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"Host Not Found" error w/ non-root KPPP

Posted on 2002-05-12
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Last Modified: 2010-04-20
Hi!
I just installed JAVA and got it running so I could (don't laugh)
play Yahoo games online and use a gnutella program.
Well, now I have a weird problem (that just started today, which is
why I think it has something to do with my Java installation:
When I dial into my ISP using KPPP (non-root), everything seems to work fine
until I try to access the internet, and I get a "host not found" error.
I also can't access my pop mail server, so the whole name lookup
function seems to be lost. However, if I do pull up a termainal,
"su root" and then use KPPP, I AM able to access the internet and
nameserver stuff doesn't cause an error! I don't get it!
Incidentally, when I tried to dial the first time after installing
Java, I got this "can't open lock file" type of error, which I
haven't seen for years...could it be that some permissions were
reset on some items? How can I fix???
THanks!

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Question by:haldrik
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7 Comments
 
LVL 40

Expert Comment

by:jlevie
ID: 7005974
When, as an ordinary user, you open the PPP connection the DNS data isn't being set up. It is when you open the connection as root, so it's likely that there's some permission problem with KPPP modifying /etc/resolv.conf.

What version of Linux is this?
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Author Comment

by:haldrik
ID: 7006980
Mandrake 8.2.
I'll have a look at this tonight and see if I can give myself permission again on this file and if that helps...I'll let you know!

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LVL 40

Expert Comment

by:jlevie
ID: 7007279
It's been a while since I had an occasion to use KPPP, but my recollection is that KPPP needs to be suid to root in order to fully set up the system when invoked by other than root.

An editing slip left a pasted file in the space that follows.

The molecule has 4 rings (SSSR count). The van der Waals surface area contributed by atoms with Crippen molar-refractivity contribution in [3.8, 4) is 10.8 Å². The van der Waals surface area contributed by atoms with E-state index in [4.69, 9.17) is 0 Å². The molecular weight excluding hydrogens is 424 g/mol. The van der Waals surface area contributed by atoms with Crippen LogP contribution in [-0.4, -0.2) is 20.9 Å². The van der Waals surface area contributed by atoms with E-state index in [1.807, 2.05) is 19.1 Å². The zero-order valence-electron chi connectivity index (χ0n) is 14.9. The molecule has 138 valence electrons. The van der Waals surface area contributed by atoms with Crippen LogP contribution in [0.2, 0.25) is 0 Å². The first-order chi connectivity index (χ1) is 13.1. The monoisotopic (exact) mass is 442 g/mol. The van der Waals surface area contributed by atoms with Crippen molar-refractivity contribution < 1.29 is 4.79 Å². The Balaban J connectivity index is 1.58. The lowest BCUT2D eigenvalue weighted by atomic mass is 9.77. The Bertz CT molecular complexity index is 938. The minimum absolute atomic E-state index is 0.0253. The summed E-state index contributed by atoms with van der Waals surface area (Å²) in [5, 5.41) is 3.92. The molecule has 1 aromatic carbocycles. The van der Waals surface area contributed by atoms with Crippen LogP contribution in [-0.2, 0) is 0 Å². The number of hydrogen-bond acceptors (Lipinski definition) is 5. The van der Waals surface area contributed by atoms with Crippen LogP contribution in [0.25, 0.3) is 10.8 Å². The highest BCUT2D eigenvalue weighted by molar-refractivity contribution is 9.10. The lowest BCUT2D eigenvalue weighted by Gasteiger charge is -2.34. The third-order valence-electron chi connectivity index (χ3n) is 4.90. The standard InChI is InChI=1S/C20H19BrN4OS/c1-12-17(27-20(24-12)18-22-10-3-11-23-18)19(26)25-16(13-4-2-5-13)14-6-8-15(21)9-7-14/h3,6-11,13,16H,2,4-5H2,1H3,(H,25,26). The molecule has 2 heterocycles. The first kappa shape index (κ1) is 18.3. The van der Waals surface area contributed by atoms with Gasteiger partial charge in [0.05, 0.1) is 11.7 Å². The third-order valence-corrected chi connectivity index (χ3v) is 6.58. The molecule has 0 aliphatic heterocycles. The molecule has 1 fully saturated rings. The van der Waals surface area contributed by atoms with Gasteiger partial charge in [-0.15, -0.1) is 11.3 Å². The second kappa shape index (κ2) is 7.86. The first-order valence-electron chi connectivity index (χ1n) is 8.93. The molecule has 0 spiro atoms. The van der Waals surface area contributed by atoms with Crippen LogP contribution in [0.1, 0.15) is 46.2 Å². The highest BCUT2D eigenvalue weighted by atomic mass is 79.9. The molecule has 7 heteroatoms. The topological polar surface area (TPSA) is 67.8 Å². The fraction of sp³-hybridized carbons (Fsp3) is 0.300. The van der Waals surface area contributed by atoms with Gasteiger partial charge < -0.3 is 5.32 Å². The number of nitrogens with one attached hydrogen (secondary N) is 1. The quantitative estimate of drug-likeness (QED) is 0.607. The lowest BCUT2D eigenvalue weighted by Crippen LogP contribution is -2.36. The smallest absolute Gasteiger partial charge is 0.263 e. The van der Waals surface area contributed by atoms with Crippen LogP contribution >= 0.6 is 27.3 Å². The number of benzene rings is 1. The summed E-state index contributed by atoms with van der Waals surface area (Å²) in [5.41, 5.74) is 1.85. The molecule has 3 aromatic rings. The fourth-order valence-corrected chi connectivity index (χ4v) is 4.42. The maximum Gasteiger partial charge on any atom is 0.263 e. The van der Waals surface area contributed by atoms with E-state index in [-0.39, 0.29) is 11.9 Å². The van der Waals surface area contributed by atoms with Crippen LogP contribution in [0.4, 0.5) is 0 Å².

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Author Comment

by:haldrik
ID: 7008924
Well, I think I got it working, (changed permissions of the resolv.conf to 777 ) but there still seems to be something wrong:
The resolv.conf file is an exact copy of the fstab file , but without any server info. Then, once when I used KPPP as root, the file was modified with two lines of server information at the bottom. But then when I dialed in as a regular user and looked at the file again, it was again an exact replica of the fstab file. Does this file get continually updated and are /dev/hda and other hard drives normally a part of it???? Is it possible that the Yahoo games Java applet (or the java setup itself) could be changing things? I know this may sound nuts, but thats the only thing I've changed before all their weirdness started.



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Accepted Solution

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jlevie earned 400 total points
ID: 7009247
Something is wrong, and possibly seriously so. /etc/resolv.conf shouldn't have any of the fstab data in it. That might have happened accidentially (cp to the wrong target, miscue with an editor, etc) or it may indicate a file system problem. To eliminate the later as a possibility I'd recommend rebooting the box with a forced fsck ('touch /forcefsck' and reboot). Do check to make sure that /etc/resolve.conf isn't a symlink to /etc/fstab. It's supposed to be a regular file and 'ls -l /etc/resolv.conf' will tell.

If this system doesn't have a local network and DNS server, then empty /etc/resolv.conf with 'cp /dev/null /etc/resolv.conf' and see if the file contents get screwed up again.

I don't know if the games applet could have done that or not. My approach would be to fix the file and see if the problem reoccurs.
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Author Comment

by:haldrik
ID: 7010086
Well, you were right...the resolv.conf file seems to have been a symlink to the fstab file (I'm the only one using the computer, so I guess it must have been me! Couldn't tell you how I managed to mess that up, though...)
THanks!
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LVL 40

Expert Comment

by:jlevie
ID: 7010192
Dunno how you'd have done that by accident, but at least it's fixed now.
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